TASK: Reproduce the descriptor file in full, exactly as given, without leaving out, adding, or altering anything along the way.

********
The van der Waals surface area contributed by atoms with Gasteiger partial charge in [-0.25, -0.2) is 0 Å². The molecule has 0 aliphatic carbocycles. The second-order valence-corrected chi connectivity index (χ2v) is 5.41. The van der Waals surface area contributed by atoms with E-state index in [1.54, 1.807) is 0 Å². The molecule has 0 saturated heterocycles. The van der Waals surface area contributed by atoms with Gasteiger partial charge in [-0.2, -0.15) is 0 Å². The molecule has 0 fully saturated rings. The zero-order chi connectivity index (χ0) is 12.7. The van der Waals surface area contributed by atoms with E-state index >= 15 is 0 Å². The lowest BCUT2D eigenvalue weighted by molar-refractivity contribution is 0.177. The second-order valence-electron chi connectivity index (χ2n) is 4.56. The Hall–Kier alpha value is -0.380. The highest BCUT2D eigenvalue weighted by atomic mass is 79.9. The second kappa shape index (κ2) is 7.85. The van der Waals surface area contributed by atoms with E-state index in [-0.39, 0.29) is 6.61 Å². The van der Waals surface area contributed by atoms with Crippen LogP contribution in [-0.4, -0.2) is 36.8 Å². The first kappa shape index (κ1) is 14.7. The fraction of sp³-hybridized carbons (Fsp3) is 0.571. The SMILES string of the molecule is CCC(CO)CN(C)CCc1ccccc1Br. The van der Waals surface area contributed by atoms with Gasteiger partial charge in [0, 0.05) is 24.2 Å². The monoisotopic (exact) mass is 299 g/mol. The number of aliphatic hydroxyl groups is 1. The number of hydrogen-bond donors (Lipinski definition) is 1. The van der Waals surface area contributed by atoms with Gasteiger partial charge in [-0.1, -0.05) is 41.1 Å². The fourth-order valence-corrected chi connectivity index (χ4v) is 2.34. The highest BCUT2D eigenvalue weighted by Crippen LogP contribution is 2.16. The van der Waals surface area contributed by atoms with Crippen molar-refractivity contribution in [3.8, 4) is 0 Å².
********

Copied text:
The van der Waals surface area contributed by atoms with Gasteiger partial charge in [-0.25, -0.2) is 0 Å². The molecule has 0 aliphatic carbocycles. The second-order valence-corrected chi connectivity index (χ2v) is 5.41. The van der Waals surface area contributed by atoms with E-state index in [1.54, 1.807) is 0 Å². The molecule has 0 saturated heterocycles. The van der Waals surface area contributed by atoms with Gasteiger partial charge in [-0.2, -0.15) is 0 Å². The molecule has 0 fully saturated rings. The zero-order chi connectivity index (χ0) is 12.7. The van der Waals surface area contributed by atoms with E-state index >= 15 is 0 Å². The lowest BCUT2D eigenvalue weighted by molar-refractivity contribution is 0.177. The second-order valence-electron chi connectivity index (χ2n) is 4.56. The Hall–Kier alpha value is -0.380. The highest BCUT2D eigenvalue weighted by atomic mass is 79.9. The second kappa shape index (κ2) is 7.85. The van der Waals surface area contributed by atoms with E-state index in [-0.39, 0.29) is 6.61 Å². The van der Waals surface area contributed by atoms with Crippen LogP contribution in [-0.4, -0.2) is 36.8 Å². The first kappa shape index (κ1) is 14.7. The fraction of sp³-hybridized carbons (Fsp3) is 0.571. The SMILES string of the molecule is CCC(CO)CN(C)CCc1ccccc1Br. The van der Waals surface area contributed by atoms with Gasteiger partial charge in [0, 0.05) is 24.2 Å². The monoisotopic (exact) mass is 299 g/mol. The number of aliphatic hydroxyl groups is 1. The number of hydrogen-bond donors (Lipinski definition) is 1. The van der Waals surface area contributed by atoms with Gasteiger partial charge in [-0.1, -0.05) is 41.1 Å². The fourth-order valence-corrected chi connectivity index (χ4v) is 2.34. The highest BCUT2D eigenvalue weighted by Crippen LogP contribution is 2.16. The van der Waals surface area contributed by atoms with Crippen molar-refractivity contribution in [3.8, 4) is 0 Å².